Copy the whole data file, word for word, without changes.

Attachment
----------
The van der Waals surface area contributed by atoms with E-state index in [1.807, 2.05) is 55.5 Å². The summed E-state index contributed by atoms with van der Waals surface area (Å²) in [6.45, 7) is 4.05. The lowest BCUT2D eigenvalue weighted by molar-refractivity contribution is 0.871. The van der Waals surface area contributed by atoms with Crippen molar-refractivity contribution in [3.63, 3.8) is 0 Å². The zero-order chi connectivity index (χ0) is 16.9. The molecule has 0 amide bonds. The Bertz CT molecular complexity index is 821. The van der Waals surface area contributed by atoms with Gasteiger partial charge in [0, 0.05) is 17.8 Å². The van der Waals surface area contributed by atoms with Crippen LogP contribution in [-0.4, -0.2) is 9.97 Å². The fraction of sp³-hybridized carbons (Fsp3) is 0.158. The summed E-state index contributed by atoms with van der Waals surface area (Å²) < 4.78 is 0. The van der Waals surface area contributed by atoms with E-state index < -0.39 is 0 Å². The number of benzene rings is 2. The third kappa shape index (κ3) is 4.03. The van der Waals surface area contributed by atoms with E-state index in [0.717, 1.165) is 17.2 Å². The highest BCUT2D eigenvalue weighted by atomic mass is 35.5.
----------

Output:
The van der Waals surface area contributed by atoms with E-state index in [1.807, 2.05) is 55.5 Å². The summed E-state index contributed by atoms with van der Waals surface area (Å²) in [6.45, 7) is 4.05. The lowest BCUT2D eigenvalue weighted by molar-refractivity contribution is 0.871. The van der Waals surface area contributed by atoms with Crippen molar-refractivity contribution in [3.63, 3.8) is 0 Å². The zero-order chi connectivity index (χ0) is 16.9. The molecule has 0 amide bonds. The Bertz CT molecular complexity index is 821. The van der Waals surface area contributed by atoms with Gasteiger partial charge in [0, 0.05) is 17.8 Å². The van der Waals surface area contributed by atoms with Crippen LogP contribution in [-0.4, -0.2) is 9.97 Å². The fraction of sp³-hybridized carbons (Fsp3) is 0.158. The summed E-state index contributed by atoms with van der Waals surface area (Å²) < 4.78 is 0. The van der Waals surface area contributed by atoms with E-state index < -0.39 is 0 Å². The number of benzene rings is 2. The third kappa shape index (κ3) is 4.03. The van der Waals surface area contributed by atoms with E-state index in [0.717, 1.165) is 17.2 Å². The highest BCUT2D eigenvalue weighted by atomic mass is 35.5.